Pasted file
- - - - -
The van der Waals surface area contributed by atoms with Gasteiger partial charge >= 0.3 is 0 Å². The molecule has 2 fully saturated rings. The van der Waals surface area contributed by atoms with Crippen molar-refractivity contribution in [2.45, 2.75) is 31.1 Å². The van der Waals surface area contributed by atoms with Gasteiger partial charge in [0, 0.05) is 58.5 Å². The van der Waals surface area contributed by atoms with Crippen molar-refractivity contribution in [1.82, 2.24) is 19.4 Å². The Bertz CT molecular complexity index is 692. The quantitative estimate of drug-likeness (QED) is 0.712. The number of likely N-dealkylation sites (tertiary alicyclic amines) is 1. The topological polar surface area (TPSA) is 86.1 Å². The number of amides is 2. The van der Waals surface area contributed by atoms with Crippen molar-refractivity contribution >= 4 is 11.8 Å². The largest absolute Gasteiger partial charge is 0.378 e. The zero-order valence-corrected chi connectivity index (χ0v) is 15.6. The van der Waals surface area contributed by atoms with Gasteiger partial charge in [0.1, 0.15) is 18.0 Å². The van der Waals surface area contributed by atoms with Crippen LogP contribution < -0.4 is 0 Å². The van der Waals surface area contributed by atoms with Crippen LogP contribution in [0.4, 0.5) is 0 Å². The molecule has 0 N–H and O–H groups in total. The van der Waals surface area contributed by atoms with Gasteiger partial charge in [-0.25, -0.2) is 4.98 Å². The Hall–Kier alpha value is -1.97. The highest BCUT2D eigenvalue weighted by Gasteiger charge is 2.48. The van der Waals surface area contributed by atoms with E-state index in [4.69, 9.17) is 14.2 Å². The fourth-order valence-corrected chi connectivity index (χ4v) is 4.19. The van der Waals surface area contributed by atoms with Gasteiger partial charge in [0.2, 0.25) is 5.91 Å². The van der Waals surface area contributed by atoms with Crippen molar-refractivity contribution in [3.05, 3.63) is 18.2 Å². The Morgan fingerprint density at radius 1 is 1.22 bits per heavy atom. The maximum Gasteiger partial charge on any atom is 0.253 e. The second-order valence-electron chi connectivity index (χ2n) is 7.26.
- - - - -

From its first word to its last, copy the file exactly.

The van der Waals surface area contributed by atoms with Gasteiger partial charge >= 0.3 is 0 Å². The molecule has 2 fully saturated rings. The van der Waals surface area contributed by atoms with Crippen molar-refractivity contribution in [2.45, 2.75) is 31.1 Å². The van der Waals surface area contributed by atoms with Gasteiger partial charge in [0, 0.05) is 58.5 Å². The van der Waals surface area contributed by atoms with Crippen molar-refractivity contribution in [1.82, 2.24) is 19.4 Å². The Bertz CT molecular complexity index is 692. The quantitative estimate of drug-likeness (QED) is 0.712. The number of likely N-dealkylation sites (tertiary alicyclic amines) is 1. The topological polar surface area (TPSA) is 86.1 Å². The number of amides is 2. The van der Waals surface area contributed by atoms with Crippen molar-refractivity contribution >= 4 is 11.8 Å². The largest absolute Gasteiger partial charge is 0.378 e. The zero-order valence-corrected chi connectivity index (χ0v) is 15.6. The van der Waals surface area contributed by atoms with Gasteiger partial charge in [0.1, 0.15) is 18.0 Å². The van der Waals surface area contributed by atoms with Crippen LogP contribution < -0.4 is 0 Å². The van der Waals surface area contributed by atoms with Crippen LogP contribution in [0.4, 0.5) is 0 Å². The molecule has 0 N–H and O–H groups in total. The van der Waals surface area contributed by atoms with Gasteiger partial charge in [-0.25, -0.2) is 4.98 Å². The Hall–Kier alpha value is -1.97. The highest BCUT2D eigenvalue weighted by Gasteiger charge is 2.48. The van der Waals surface area contributed by atoms with E-state index in [4.69, 9.17) is 14.2 Å². The fourth-order valence-corrected chi connectivity index (χ4v) is 4.19. The van der Waals surface area contributed by atoms with Gasteiger partial charge in [0.2, 0.25) is 5.91 Å². The van der Waals surface area contributed by atoms with Crippen molar-refractivity contribution in [3.05, 3.63) is 18.2 Å². The Morgan fingerprint density at radius 1 is 1.22 bits per heavy atom. The maximum Gasteiger partial charge on any atom is 0.253 e. The second-order valence-electron chi connectivity index (χ2n) is 7.26.